The importance of education has been well documented and repeated regularly or many years. The United Nations says that “obtaining a quality education is the foundation to improving people’s lives and sustainable development.” In late-2015 the importance of education was once again recognised, when the world’s leaders convened, to agree on the Sustainable Development Goals (SDGs). SDG 4, has been implemented to solely reflect education’s importance, and reads “ensure inclusive and quality education for all and promote lifelong learning.”
Yet, education and the way it is delivered is rapidly changing. The invention of smart phones, low-cost tablets and laptops and other devices capable of getting an internet connection are having an impact on the way people access and receive an education. While face to face interaction and engagement with one’s teacher and classmates in person is still considered important, not only for educational purposes but many other social development reasons, it is becoming increasingly easier to be educated online. Coursera, is just one such example, of an online platform providing education to thousands of people around the world for free or at a low-cost. It is now the world’s largest provider of Massive Open Online Courses (MOOCs).
Founded in 2012 by Stanford Professors Daphne Koller and Andrew Ng, Coursera has developed into “a platform where anyone, anywhere can learn and earn credentials from the world’s top universities and education providers.” Originally Professors Koller and Ng just offered their own Computer Science courses online but quickly realised that in doing so in just a few months they could teach more learners online that they could “in an entire lifetime in a classroom.” Since then an increasing number of universities worldwide have partnered with Coursera in order to offer MOOCs and specialisations in the following areas: Arts and Humanities, Business, Computer Science, Data Science, Life Science, Math and Logic, Personal Development, Physical Science and Engineering, Social Sciences and Language Learning.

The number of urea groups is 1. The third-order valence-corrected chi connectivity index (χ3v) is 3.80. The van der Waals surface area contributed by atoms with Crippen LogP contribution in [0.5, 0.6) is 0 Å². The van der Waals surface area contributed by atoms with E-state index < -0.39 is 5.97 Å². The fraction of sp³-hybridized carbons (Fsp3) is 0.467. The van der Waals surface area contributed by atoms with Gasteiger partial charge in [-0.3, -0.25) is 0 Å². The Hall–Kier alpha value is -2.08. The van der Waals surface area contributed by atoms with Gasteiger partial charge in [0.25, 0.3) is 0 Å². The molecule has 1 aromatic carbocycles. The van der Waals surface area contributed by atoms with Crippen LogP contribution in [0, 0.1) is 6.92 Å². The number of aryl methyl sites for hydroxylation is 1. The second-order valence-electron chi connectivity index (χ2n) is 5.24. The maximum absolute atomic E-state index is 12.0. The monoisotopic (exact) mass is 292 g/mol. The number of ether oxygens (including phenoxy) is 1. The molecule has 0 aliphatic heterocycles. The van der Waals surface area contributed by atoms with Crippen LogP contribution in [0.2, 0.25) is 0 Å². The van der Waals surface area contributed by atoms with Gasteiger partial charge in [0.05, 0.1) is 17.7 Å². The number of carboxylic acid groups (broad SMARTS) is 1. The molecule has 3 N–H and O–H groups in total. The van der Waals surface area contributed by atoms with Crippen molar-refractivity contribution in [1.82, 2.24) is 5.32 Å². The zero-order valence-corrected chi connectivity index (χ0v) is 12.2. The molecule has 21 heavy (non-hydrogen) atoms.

Free to sign up to, Coursera account holders, can then again access to a wide range of resources while completing MOOCs and course specialisations, including lecture notes, teacher videos, photographs, case studies, industry and research reports and interviews. They can be accessed in many different languages and often with subtitles. Once signed up to a particular MOOC, a Coursera ‘student’ can also engage with students of all backgrounds, nationalities and ages on the online platform. Often this is actively encouraged through peer to peer reviewing and grading of assignments, essays and other student submissions as part of the grading requirements and on Coursera’s community discussion forums.
Speaking in 2014 and acknowledging changing education trends and delivery methods, United States President Obama, gave his support for teacher development MOOCs. In doing so, he approved a scheme of 50 professional development courses for teachers across the United States, including three MOOCs offered by the University of London International Programmes and delivered by Coursera. They have been offered to over three million teachers across the United States, because according to Obama, “all the wireless devices and fancy software in the world won’t make a difference unless we have great teachers in the classroom.” Furthermore, the certification received for successfully completing the online courses will be officially recognised by the US government.
Whether you’re a high school student, a casual learner wishing to learn about a new subject area or topic purely out of interest or a young professional wishing to obtain a full university degree it is likely that Coursera will have a course or specialisation of interest to you. Go online, create an account and explore the increasing number of courses that can be taken on your cell phone, tablet, laptop or PC.